Mom was so predictable.
You could joke about it, I guess. And I did.
If you were looking for her, the first place to look would be the kitchen.
She put in hours there. Years … to be more accurate.
She even tended to stay there with a house full of family or company. I think somehow she felt she belonged there. Her headquarters. Central command.
After all, from there she could fulfill an important part of her mission. Feed the family. Clean up. Do it again.
You could count on it. And we did.
And there was the routine question that prompted her predictable answer.
“How ya doin’?”
“Oooh, I’m doin’.”
That was her usual comeback. She didn’t say it with a wink, like she had something clever planned.
It was simply a summary of her day … her approach to life.
And a fitting answer … on so many levels.
Blends well with her favorite gospel song, “One Day At A Time.”
“One day at a time sweet Jesus
“That's all I’m asking from you.
“Give me the strength
“To do everything, what I have to do.”
Mom had a long list of things she had to do. And they also were predictable.
It all revolved around her grip on the day-to-day, all those things that needed to be done to keep the family gears in mesh, moving along safely and in the right direction.
And when I say grip, I mean tight-fisted.
My wife appropriately described Mom as a tiny woman who was country strong.
She grew up with little of her own but built a sturdy nest that expanded with hard work and a steady focus on her rigid to-do list.
She made it her job to worry for the rest of us. One day at a time.
“Well, Jesus you know
“If you're looking below,
“That it’s worse now than then.
“Oooh, there's pushing and shoving
“And it’s crowding my mind.
“So Lord, for my sake, teach me to take
“One day at a time.”
She appreciated little things. Hugging babies, strawberry shakes and those chocolate-covered pecans called “Turtles.” Stuff like that.
But there was not much talk about any bucket list or dreams of things she always wanted. Such fancies did not fit into her mission.
She was more focused on what had to be done.
Now and then I was the designated driver for her weekly trip to the hairdresser — another one of those little pleasures she allowed.
On the drive there she talked a bit about how things had changed when Dad, her husband of 67 years, passed in 2014.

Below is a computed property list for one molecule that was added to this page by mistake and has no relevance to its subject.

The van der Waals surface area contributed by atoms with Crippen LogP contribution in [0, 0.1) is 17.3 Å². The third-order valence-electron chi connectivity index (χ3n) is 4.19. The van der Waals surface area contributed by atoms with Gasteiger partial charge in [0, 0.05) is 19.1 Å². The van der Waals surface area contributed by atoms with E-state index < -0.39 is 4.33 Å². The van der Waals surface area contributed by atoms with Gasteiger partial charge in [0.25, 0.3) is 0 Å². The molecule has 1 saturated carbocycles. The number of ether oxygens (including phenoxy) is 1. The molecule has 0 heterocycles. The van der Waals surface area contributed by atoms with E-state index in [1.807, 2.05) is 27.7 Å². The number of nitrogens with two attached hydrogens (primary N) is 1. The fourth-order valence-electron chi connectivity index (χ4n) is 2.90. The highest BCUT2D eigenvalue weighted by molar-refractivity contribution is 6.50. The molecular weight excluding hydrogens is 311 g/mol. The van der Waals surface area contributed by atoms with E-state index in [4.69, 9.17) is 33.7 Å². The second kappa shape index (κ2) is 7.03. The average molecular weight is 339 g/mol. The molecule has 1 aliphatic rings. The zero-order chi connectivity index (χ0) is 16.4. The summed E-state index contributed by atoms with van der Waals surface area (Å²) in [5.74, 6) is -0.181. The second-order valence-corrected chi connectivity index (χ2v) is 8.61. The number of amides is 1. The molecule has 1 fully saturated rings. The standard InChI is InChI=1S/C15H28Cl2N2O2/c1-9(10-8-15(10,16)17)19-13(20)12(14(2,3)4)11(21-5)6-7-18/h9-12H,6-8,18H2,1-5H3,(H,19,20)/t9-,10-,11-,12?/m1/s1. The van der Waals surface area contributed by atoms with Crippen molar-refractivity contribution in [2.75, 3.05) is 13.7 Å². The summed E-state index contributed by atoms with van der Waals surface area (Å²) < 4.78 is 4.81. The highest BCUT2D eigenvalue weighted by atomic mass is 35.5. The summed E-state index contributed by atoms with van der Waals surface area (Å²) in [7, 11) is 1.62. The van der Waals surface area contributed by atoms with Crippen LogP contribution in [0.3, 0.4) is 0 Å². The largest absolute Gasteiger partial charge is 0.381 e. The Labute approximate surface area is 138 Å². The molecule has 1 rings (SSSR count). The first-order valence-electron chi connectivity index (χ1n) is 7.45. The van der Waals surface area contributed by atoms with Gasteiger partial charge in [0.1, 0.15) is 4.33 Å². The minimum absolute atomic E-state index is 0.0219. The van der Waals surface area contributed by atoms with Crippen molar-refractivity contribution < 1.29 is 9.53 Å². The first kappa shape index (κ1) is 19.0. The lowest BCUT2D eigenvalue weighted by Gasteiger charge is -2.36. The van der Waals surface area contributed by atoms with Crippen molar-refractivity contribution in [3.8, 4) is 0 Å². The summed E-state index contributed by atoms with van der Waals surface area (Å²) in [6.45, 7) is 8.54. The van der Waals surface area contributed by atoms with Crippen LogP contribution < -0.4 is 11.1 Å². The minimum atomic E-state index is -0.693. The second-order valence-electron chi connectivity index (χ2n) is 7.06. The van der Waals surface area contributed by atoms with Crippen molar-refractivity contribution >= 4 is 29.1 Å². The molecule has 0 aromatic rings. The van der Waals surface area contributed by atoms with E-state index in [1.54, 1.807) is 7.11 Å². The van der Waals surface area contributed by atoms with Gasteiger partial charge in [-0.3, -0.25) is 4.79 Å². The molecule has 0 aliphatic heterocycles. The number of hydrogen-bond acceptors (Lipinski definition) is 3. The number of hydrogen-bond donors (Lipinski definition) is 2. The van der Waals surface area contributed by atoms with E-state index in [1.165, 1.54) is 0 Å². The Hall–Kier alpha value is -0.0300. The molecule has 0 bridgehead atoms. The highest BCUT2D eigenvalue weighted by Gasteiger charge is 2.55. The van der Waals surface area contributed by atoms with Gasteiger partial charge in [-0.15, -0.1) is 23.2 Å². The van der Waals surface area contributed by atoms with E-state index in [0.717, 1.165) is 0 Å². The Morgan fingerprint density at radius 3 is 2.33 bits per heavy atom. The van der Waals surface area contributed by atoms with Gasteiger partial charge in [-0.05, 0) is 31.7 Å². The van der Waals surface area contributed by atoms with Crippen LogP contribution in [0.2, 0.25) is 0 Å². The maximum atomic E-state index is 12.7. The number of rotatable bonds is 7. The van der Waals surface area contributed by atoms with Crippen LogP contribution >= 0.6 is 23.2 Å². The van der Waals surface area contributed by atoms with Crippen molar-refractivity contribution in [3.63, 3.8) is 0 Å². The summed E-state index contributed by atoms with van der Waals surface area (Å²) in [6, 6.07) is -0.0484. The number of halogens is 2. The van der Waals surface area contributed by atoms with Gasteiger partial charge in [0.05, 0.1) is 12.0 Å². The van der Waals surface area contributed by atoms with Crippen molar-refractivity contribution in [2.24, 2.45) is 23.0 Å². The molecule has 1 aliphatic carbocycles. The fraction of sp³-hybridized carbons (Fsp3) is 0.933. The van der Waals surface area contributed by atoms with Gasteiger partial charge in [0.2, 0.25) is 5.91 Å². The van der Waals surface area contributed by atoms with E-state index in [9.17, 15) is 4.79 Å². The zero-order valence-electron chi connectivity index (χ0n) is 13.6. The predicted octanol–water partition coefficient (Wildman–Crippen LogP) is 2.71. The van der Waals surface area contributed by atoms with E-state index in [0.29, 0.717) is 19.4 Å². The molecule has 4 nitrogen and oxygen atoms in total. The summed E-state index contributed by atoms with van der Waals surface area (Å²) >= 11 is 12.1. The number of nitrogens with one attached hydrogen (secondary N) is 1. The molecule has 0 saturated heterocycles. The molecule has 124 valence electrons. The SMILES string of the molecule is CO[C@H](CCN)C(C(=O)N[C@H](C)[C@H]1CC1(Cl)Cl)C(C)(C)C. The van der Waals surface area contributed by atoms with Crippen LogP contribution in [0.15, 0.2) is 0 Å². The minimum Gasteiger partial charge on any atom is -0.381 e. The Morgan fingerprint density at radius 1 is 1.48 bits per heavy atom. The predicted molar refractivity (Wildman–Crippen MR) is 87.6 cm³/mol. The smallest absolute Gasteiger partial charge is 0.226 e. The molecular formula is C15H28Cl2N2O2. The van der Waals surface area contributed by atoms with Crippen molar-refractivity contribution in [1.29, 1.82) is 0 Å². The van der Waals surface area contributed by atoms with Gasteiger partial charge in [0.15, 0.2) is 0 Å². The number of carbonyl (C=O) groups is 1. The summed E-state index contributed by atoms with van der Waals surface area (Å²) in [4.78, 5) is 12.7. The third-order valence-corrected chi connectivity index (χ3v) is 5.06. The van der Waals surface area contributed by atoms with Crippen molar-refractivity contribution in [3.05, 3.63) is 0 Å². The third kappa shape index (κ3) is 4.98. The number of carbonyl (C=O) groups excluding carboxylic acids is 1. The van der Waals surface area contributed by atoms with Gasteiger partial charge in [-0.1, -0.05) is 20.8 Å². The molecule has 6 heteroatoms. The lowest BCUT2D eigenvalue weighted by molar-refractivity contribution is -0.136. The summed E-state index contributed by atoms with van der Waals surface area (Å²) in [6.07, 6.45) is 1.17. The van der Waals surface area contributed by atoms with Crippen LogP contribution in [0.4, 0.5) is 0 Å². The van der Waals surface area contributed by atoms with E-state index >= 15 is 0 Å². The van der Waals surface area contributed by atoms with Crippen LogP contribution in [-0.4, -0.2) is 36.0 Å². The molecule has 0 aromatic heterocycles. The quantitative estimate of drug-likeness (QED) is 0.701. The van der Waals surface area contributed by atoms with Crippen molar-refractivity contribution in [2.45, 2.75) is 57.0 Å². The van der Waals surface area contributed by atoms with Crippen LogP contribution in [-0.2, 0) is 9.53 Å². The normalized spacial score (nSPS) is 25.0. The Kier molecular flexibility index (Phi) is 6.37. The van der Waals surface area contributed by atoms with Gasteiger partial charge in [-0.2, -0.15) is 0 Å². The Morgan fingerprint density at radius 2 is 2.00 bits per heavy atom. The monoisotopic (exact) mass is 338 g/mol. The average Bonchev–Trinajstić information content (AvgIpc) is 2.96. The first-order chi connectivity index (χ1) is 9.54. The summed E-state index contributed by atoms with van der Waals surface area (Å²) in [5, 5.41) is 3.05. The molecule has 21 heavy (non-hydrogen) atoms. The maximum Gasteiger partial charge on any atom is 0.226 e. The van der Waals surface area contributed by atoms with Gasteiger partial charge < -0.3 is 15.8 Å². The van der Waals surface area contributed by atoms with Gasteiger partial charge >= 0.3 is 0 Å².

I was surprised when she said she thought she would do some things for herself. But she left it there. No details. Said no more.
Except, she added, “At least I kept the family together.”
Indeed, she did. One day at a time.
“Yesterday's gone sweet Jesus,
“And tomorrow may never be mine.
“Help me today, show me the way
“One day at a time.”
I saw this early on. Her quiet strength. The maternal muscle.
Doing the stuff that had to be done.
Growing up, Dad was center stage. That’s how Mom wanted it and she kept it that way.
She stayed in the shadows most of the time. The kitchen.
I remember, now and then as a teenager, wanting to do something special for her. So I rushed through the house cleaning up before she got home. I was most proud of the shine I put on the bathroom.
At least that is how I remember it. I did it to surprise her. I should have done it more.
Yeah, Mom was so predictable. And, looking back, that was a good thing.
Because that’s what you need from an anchor.
That rock that holds you steady. That grip that keeps you from floating away. That constant tug that shows you where you come from.
That person you come to count on. Always.
Which is why it is so hard … now … that she has gone.
I am left with a simple hope. That she is where she wanted to be. With Dad.
And with all the family and friends who went before.
I can imagine them greeting her.
Smiling and asking, “How ya doin’?”
And her predictable reply.
‘Oooh, I’m doin’.”
- LONNY CAIN, of Ottawa, is the former managing editor of The Times, now retired. Please email thoughts, comments or ideas to email@example.com or mail care of The Times, 110 W. Jefferson St., Ottawa, IL 61350.